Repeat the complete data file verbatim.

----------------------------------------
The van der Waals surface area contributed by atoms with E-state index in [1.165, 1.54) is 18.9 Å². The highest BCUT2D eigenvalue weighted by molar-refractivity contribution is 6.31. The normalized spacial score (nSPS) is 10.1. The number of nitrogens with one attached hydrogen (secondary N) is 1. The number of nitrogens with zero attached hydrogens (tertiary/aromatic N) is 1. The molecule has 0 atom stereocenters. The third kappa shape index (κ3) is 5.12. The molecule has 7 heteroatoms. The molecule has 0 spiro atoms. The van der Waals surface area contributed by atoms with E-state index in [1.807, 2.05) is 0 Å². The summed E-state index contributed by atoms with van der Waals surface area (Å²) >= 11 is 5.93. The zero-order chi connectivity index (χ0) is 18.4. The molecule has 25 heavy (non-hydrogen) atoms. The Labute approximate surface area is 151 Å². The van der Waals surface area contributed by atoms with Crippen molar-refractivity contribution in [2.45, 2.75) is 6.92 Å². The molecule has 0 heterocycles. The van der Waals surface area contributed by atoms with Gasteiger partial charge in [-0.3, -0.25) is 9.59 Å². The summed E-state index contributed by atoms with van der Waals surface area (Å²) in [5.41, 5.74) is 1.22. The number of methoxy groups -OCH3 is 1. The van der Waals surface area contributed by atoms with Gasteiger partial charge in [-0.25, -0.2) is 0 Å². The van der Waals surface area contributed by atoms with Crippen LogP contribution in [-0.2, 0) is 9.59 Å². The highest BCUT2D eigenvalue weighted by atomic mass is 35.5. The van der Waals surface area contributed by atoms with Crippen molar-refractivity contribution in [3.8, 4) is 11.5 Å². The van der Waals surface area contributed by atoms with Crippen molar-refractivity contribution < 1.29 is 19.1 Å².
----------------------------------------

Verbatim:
The van der Waals surface area contributed by atoms with E-state index in [1.165, 1.54) is 18.9 Å². The highest BCUT2D eigenvalue weighted by molar-refractivity contribution is 6.31. The normalized spacial score (nSPS) is 10.1. The number of nitrogens with one attached hydrogen (secondary N) is 1. The number of nitrogens with zero attached hydrogens (tertiary/aromatic N) is 1. The molecule has 0 atom stereocenters. The third kappa shape index (κ3) is 5.12. The molecule has 7 heteroatoms. The molecule has 0 spiro atoms. The van der Waals surface area contributed by atoms with E-state index in [1.807, 2.05) is 0 Å². The summed E-state index contributed by atoms with van der Waals surface area (Å²) >= 11 is 5.93. The zero-order chi connectivity index (χ0) is 18.4. The molecule has 25 heavy (non-hydrogen) atoms. The Labute approximate surface area is 151 Å². The van der Waals surface area contributed by atoms with Crippen molar-refractivity contribution in [2.45, 2.75) is 6.92 Å². The molecule has 0 heterocycles. The van der Waals surface area contributed by atoms with Gasteiger partial charge in [-0.3, -0.25) is 9.59 Å². The summed E-state index contributed by atoms with van der Waals surface area (Å²) in [5.41, 5.74) is 1.22. The number of methoxy groups -OCH3 is 1. The van der Waals surface area contributed by atoms with Gasteiger partial charge in [-0.25, -0.2) is 0 Å². The van der Waals surface area contributed by atoms with Crippen LogP contribution in [-0.2, 0) is 9.59 Å². The highest BCUT2D eigenvalue weighted by atomic mass is 35.5. The van der Waals surface area contributed by atoms with Crippen molar-refractivity contribution in [3.8, 4) is 11.5 Å². The van der Waals surface area contributed by atoms with Crippen molar-refractivity contribution < 1.29 is 19.1 Å².